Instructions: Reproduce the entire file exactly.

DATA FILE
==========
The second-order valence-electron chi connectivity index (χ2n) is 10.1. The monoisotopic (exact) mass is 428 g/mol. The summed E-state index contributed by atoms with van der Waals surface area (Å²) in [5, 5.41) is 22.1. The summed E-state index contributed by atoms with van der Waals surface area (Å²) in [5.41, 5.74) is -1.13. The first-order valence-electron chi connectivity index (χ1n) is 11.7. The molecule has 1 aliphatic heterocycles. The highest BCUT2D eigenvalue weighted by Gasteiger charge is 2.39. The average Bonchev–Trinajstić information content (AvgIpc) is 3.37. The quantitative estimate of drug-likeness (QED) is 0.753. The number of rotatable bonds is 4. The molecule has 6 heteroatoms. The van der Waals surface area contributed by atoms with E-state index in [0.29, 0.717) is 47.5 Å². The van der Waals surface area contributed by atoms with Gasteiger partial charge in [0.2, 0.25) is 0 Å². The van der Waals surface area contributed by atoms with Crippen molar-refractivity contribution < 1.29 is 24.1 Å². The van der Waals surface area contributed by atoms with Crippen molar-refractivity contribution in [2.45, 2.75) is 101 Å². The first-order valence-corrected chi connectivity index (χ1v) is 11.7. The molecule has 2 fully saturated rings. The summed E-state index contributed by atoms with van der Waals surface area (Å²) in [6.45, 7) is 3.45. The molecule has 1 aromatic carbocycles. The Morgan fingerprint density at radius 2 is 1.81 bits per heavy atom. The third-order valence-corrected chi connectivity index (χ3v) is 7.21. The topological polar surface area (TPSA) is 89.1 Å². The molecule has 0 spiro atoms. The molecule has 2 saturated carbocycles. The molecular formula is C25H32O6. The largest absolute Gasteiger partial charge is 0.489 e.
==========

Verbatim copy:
The second-order valence-electron chi connectivity index (χ2n) is 10.1. The monoisotopic (exact) mass is 428 g/mol. The summed E-state index contributed by atoms with van der Waals surface area (Å²) in [5, 5.41) is 22.1. The summed E-state index contributed by atoms with van der Waals surface area (Å²) in [5.41, 5.74) is -1.13. The first-order valence-electron chi connectivity index (χ1n) is 11.7. The molecule has 1 aliphatic heterocycles. The highest BCUT2D eigenvalue weighted by Gasteiger charge is 2.39. The average Bonchev–Trinajstić information content (AvgIpc) is 3.37. The quantitative estimate of drug-likeness (QED) is 0.753. The number of rotatable bonds is 4. The molecule has 6 heteroatoms. The van der Waals surface area contributed by atoms with E-state index in [0.29, 0.717) is 47.5 Å². The van der Waals surface area contributed by atoms with Gasteiger partial charge in [0.2, 0.25) is 0 Å². The van der Waals surface area contributed by atoms with Crippen molar-refractivity contribution < 1.29 is 24.1 Å². The van der Waals surface area contributed by atoms with Crippen molar-refractivity contribution in [2.45, 2.75) is 101 Å². The first-order valence-corrected chi connectivity index (χ1v) is 11.7. The molecule has 2 fully saturated rings. The summed E-state index contributed by atoms with van der Waals surface area (Å²) in [6.45, 7) is 3.45. The molecule has 1 aromatic carbocycles. The Morgan fingerprint density at radius 2 is 1.81 bits per heavy atom. The third-order valence-corrected chi connectivity index (χ3v) is 7.21. The topological polar surface area (TPSA) is 89.1 Å². The molecule has 0 spiro atoms. The molecule has 2 saturated carbocycles. The molecular formula is C25H32O6. The largest absolute Gasteiger partial charge is 0.489 e.